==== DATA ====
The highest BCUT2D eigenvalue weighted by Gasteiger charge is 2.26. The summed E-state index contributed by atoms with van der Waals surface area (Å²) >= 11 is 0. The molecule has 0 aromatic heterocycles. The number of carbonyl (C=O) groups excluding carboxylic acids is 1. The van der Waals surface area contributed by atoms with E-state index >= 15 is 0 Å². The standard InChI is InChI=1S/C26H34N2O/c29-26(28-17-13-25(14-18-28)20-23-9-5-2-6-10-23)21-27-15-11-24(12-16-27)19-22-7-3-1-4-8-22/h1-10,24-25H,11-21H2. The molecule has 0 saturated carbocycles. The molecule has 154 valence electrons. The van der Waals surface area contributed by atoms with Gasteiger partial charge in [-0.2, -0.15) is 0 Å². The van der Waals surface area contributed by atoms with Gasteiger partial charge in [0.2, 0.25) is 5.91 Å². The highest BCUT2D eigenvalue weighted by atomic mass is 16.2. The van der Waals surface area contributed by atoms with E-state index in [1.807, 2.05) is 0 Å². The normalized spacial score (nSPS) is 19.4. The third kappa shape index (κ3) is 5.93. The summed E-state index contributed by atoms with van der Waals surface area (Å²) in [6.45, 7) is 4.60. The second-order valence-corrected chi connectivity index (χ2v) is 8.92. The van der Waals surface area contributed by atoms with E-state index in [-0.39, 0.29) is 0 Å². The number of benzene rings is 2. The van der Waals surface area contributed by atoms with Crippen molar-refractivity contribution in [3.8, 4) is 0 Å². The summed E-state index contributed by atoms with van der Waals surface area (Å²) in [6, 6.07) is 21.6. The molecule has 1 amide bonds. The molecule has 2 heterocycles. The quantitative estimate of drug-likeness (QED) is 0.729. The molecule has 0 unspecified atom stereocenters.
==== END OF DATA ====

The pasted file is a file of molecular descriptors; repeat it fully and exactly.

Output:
The highest BCUT2D eigenvalue weighted by Gasteiger charge is 2.26. The summed E-state index contributed by atoms with van der Waals surface area (Å²) >= 11 is 0. The molecule has 0 aromatic heterocycles. The number of carbonyl (C=O) groups excluding carboxylic acids is 1. The van der Waals surface area contributed by atoms with E-state index >= 15 is 0 Å². The standard InChI is InChI=1S/C26H34N2O/c29-26(28-17-13-25(14-18-28)20-23-9-5-2-6-10-23)21-27-15-11-24(12-16-27)19-22-7-3-1-4-8-22/h1-10,24-25H,11-21H2. The molecule has 0 saturated carbocycles. The molecule has 154 valence electrons. The van der Waals surface area contributed by atoms with Gasteiger partial charge in [-0.2, -0.15) is 0 Å². The van der Waals surface area contributed by atoms with Gasteiger partial charge in [0.2, 0.25) is 5.91 Å². The highest BCUT2D eigenvalue weighted by atomic mass is 16.2. The van der Waals surface area contributed by atoms with E-state index in [1.807, 2.05) is 0 Å². The normalized spacial score (nSPS) is 19.4. The third kappa shape index (κ3) is 5.93. The summed E-state index contributed by atoms with van der Waals surface area (Å²) in [6.45, 7) is 4.60. The second-order valence-corrected chi connectivity index (χ2v) is 8.92. The van der Waals surface area contributed by atoms with E-state index in [-0.39, 0.29) is 0 Å². The number of benzene rings is 2. The van der Waals surface area contributed by atoms with Crippen molar-refractivity contribution in [3.8, 4) is 0 Å². The summed E-state index contributed by atoms with van der Waals surface area (Å²) in [6, 6.07) is 21.6. The molecule has 1 amide bonds. The molecule has 2 heterocycles. The quantitative estimate of drug-likeness (QED) is 0.729. The molecule has 0 unspecified atom stereocenters.